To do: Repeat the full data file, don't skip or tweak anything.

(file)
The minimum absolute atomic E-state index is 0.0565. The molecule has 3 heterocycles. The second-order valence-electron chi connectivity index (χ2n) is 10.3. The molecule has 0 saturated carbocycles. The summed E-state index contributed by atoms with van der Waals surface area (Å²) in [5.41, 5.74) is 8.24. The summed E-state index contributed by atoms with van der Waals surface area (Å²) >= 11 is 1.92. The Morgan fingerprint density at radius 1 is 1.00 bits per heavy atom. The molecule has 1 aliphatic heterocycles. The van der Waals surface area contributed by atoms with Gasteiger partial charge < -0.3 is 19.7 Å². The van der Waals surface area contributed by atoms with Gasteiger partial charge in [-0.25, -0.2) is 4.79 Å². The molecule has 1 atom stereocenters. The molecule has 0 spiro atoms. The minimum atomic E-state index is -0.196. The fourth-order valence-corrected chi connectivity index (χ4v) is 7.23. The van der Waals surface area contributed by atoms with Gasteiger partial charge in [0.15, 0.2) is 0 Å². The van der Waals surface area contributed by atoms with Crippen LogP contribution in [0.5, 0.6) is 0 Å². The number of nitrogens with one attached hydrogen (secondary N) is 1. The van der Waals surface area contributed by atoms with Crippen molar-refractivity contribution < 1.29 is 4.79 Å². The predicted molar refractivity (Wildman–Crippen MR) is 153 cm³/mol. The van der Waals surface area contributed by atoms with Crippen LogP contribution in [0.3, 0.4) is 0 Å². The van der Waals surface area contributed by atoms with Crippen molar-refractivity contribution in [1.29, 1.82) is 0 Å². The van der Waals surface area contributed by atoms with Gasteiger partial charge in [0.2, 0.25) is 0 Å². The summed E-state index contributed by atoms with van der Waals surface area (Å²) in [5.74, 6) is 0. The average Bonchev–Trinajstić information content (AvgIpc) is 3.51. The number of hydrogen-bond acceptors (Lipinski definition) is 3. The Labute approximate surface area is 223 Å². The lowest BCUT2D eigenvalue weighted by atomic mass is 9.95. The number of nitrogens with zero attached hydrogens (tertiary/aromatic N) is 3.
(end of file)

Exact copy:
The minimum absolute atomic E-state index is 0.0565. The molecule has 3 heterocycles. The second-order valence-electron chi connectivity index (χ2n) is 10.3. The molecule has 0 saturated carbocycles. The summed E-state index contributed by atoms with van der Waals surface area (Å²) in [5.41, 5.74) is 8.24. The summed E-state index contributed by atoms with van der Waals surface area (Å²) >= 11 is 1.92. The Morgan fingerprint density at radius 1 is 1.00 bits per heavy atom. The molecule has 1 aliphatic heterocycles. The van der Waals surface area contributed by atoms with Gasteiger partial charge < -0.3 is 19.7 Å². The van der Waals surface area contributed by atoms with Gasteiger partial charge in [-0.25, -0.2) is 4.79 Å². The molecule has 1 atom stereocenters. The molecule has 0 spiro atoms. The minimum atomic E-state index is -0.196. The fourth-order valence-corrected chi connectivity index (χ4v) is 7.23. The van der Waals surface area contributed by atoms with Gasteiger partial charge in [0.15, 0.2) is 0 Å². The van der Waals surface area contributed by atoms with Crippen LogP contribution in [0.5, 0.6) is 0 Å². The number of nitrogens with one attached hydrogen (secondary N) is 1. The van der Waals surface area contributed by atoms with Crippen molar-refractivity contribution < 1.29 is 4.79 Å². The predicted molar refractivity (Wildman–Crippen MR) is 153 cm³/mol. The van der Waals surface area contributed by atoms with Crippen LogP contribution in [0.3, 0.4) is 0 Å². The van der Waals surface area contributed by atoms with Crippen molar-refractivity contribution in [1.29, 1.82) is 0 Å². The van der Waals surface area contributed by atoms with Gasteiger partial charge in [0.2, 0.25) is 0 Å². The summed E-state index contributed by atoms with van der Waals surface area (Å²) in [5.74, 6) is 0. The average Bonchev–Trinajstić information content (AvgIpc) is 3.51. The number of hydrogen-bond acceptors (Lipinski definition) is 3. The Labute approximate surface area is 223 Å². The lowest BCUT2D eigenvalue weighted by atomic mass is 9.95. The number of nitrogens with zero attached hydrogens (tertiary/aromatic N) is 3.